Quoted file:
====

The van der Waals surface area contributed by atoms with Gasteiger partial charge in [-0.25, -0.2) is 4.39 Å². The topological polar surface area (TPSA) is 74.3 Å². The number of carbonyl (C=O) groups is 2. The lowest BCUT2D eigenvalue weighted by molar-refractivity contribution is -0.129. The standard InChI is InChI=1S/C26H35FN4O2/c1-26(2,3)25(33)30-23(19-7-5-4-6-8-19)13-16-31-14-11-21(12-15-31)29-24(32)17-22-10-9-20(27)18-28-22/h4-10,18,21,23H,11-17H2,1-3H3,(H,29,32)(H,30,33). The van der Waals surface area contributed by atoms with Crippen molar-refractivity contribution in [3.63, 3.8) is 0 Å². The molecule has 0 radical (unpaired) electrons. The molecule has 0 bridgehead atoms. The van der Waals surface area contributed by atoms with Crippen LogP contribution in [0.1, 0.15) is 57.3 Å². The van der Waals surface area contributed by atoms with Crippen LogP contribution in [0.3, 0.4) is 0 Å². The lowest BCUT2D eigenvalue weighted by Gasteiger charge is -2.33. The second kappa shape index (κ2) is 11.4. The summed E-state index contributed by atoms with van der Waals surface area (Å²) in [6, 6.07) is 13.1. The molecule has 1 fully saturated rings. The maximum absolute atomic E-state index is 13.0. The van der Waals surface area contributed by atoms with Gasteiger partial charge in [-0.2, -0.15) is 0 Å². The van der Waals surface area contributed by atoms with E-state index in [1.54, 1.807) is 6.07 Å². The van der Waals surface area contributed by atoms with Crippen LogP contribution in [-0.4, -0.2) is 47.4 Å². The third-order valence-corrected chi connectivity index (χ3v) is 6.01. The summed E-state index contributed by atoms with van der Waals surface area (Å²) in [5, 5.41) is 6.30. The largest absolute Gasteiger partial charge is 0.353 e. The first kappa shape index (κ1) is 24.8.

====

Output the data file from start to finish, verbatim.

The van der Waals surface area contributed by atoms with Gasteiger partial charge in [-0.25, -0.2) is 4.39 Å². The topological polar surface area (TPSA) is 74.3 Å². The number of carbonyl (C=O) groups is 2. The lowest BCUT2D eigenvalue weighted by molar-refractivity contribution is -0.129. The standard InChI is InChI=1S/C26H35FN4O2/c1-26(2,3)25(33)30-23(19-7-5-4-6-8-19)13-16-31-14-11-21(12-15-31)29-24(32)17-22-10-9-20(27)18-28-22/h4-10,18,21,23H,11-17H2,1-3H3,(H,29,32)(H,30,33). The van der Waals surface area contributed by atoms with Crippen molar-refractivity contribution in [3.63, 3.8) is 0 Å². The molecule has 0 radical (unpaired) electrons. The molecule has 0 bridgehead atoms. The van der Waals surface area contributed by atoms with Crippen LogP contribution in [0.1, 0.15) is 57.3 Å². The van der Waals surface area contributed by atoms with Crippen LogP contribution in [0.3, 0.4) is 0 Å². The lowest BCUT2D eigenvalue weighted by Gasteiger charge is -2.33. The second kappa shape index (κ2) is 11.4. The summed E-state index contributed by atoms with van der Waals surface area (Å²) in [6, 6.07) is 13.1. The molecule has 1 fully saturated rings. The maximum absolute atomic E-state index is 13.0. The van der Waals surface area contributed by atoms with Gasteiger partial charge in [-0.2, -0.15) is 0 Å². The van der Waals surface area contributed by atoms with E-state index in [1.54, 1.807) is 6.07 Å². The van der Waals surface area contributed by atoms with Crippen LogP contribution in [-0.4, -0.2) is 47.4 Å². The third-order valence-corrected chi connectivity index (χ3v) is 6.01. The summed E-state index contributed by atoms with van der Waals surface area (Å²) in [5, 5.41) is 6.30. The largest absolute Gasteiger partial charge is 0.353 e. The first kappa shape index (κ1) is 24.8.